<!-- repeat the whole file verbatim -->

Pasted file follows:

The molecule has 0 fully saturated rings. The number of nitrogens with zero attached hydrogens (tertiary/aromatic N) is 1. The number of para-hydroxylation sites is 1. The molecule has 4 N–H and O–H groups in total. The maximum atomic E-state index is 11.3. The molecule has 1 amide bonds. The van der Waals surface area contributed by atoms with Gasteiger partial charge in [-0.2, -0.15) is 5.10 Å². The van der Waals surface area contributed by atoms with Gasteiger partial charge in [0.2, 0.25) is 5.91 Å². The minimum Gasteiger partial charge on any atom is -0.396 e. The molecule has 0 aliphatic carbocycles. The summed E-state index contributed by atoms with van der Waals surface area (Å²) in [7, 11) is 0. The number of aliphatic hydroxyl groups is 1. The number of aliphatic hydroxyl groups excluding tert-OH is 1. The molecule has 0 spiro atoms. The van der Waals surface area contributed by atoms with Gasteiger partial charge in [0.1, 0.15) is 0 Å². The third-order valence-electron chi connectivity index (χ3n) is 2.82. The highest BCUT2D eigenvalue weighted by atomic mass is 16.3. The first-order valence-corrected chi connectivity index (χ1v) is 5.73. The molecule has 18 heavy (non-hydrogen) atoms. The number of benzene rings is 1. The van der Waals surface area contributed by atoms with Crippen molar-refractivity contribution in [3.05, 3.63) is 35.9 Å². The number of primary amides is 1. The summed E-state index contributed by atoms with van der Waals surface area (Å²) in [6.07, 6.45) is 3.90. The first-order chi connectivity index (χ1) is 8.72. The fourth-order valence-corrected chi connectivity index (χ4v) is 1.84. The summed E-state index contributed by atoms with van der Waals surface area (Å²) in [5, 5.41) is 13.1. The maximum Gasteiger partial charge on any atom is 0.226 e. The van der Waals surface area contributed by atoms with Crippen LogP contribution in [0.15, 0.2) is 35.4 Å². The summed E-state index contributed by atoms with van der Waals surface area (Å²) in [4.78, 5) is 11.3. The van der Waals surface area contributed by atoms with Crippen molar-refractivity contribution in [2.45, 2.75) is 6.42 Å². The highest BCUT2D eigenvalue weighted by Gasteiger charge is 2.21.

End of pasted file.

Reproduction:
The molecule has 0 fully saturated rings. The number of nitrogens with zero attached hydrogens (tertiary/aromatic N) is 1. The number of para-hydroxylation sites is 1. The molecule has 4 N–H and O–H groups in total. The maximum atomic E-state index is 11.3. The molecule has 1 amide bonds. The van der Waals surface area contributed by atoms with Gasteiger partial charge in [-0.2, -0.15) is 5.10 Å². The van der Waals surface area contributed by atoms with Gasteiger partial charge in [0.2, 0.25) is 5.91 Å². The minimum Gasteiger partial charge on any atom is -0.396 e. The molecule has 0 aliphatic carbocycles. The summed E-state index contributed by atoms with van der Waals surface area (Å²) in [7, 11) is 0. The number of aliphatic hydroxyl groups is 1. The number of aliphatic hydroxyl groups excluding tert-OH is 1. The molecule has 0 spiro atoms. The van der Waals surface area contributed by atoms with Gasteiger partial charge in [0.1, 0.15) is 0 Å². The third-order valence-electron chi connectivity index (χ3n) is 2.82. The highest BCUT2D eigenvalue weighted by atomic mass is 16.3. The first-order valence-corrected chi connectivity index (χ1v) is 5.73. The molecule has 18 heavy (non-hydrogen) atoms. The number of benzene rings is 1. The van der Waals surface area contributed by atoms with Crippen molar-refractivity contribution in [3.05, 3.63) is 35.9 Å². The number of primary amides is 1. The summed E-state index contributed by atoms with van der Waals surface area (Å²) in [6.07, 6.45) is 3.90. The first-order chi connectivity index (χ1) is 8.72. The fourth-order valence-corrected chi connectivity index (χ4v) is 1.84. The summed E-state index contributed by atoms with van der Waals surface area (Å²) in [5, 5.41) is 13.1. The maximum Gasteiger partial charge on any atom is 0.226 e. The van der Waals surface area contributed by atoms with Crippen LogP contribution in [0.15, 0.2) is 35.4 Å². The summed E-state index contributed by atoms with van der Waals surface area (Å²) in [4.78, 5) is 11.3. The van der Waals surface area contributed by atoms with Crippen molar-refractivity contribution in [2.45, 2.75) is 6.42 Å². The highest BCUT2D eigenvalue weighted by Gasteiger charge is 2.21.